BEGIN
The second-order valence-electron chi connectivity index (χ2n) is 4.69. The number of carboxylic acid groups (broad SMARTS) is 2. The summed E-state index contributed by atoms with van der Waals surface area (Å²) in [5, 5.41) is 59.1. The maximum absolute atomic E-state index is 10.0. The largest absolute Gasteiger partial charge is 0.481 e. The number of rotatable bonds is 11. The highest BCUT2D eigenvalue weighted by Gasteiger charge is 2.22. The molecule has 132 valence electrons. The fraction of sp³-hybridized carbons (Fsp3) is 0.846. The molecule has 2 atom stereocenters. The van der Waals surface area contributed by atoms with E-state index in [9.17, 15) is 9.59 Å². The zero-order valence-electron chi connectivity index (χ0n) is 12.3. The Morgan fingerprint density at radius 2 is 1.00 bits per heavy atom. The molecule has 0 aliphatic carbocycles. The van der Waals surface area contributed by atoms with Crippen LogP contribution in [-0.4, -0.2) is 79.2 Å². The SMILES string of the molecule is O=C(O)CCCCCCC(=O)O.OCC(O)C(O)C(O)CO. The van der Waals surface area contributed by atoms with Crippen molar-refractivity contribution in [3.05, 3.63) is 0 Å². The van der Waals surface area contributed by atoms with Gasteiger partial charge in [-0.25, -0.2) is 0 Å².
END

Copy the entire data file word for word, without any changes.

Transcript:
The second-order valence-electron chi connectivity index (χ2n) is 4.69. The number of carboxylic acid groups (broad SMARTS) is 2. The summed E-state index contributed by atoms with van der Waals surface area (Å²) in [5, 5.41) is 59.1. The maximum absolute atomic E-state index is 10.0. The largest absolute Gasteiger partial charge is 0.481 e. The number of rotatable bonds is 11. The highest BCUT2D eigenvalue weighted by Gasteiger charge is 2.22. The molecule has 132 valence electrons. The fraction of sp³-hybridized carbons (Fsp3) is 0.846. The molecule has 2 atom stereocenters. The van der Waals surface area contributed by atoms with E-state index in [9.17, 15) is 9.59 Å². The zero-order valence-electron chi connectivity index (χ0n) is 12.3. The Morgan fingerprint density at radius 2 is 1.00 bits per heavy atom. The molecule has 0 aliphatic carbocycles. The van der Waals surface area contributed by atoms with Crippen LogP contribution in [-0.4, -0.2) is 79.2 Å². The SMILES string of the molecule is O=C(O)CCCCCCC(=O)O.OCC(O)C(O)C(O)CO. The van der Waals surface area contributed by atoms with Crippen molar-refractivity contribution in [3.05, 3.63) is 0 Å². The van der Waals surface area contributed by atoms with Gasteiger partial charge in [-0.25, -0.2) is 0 Å².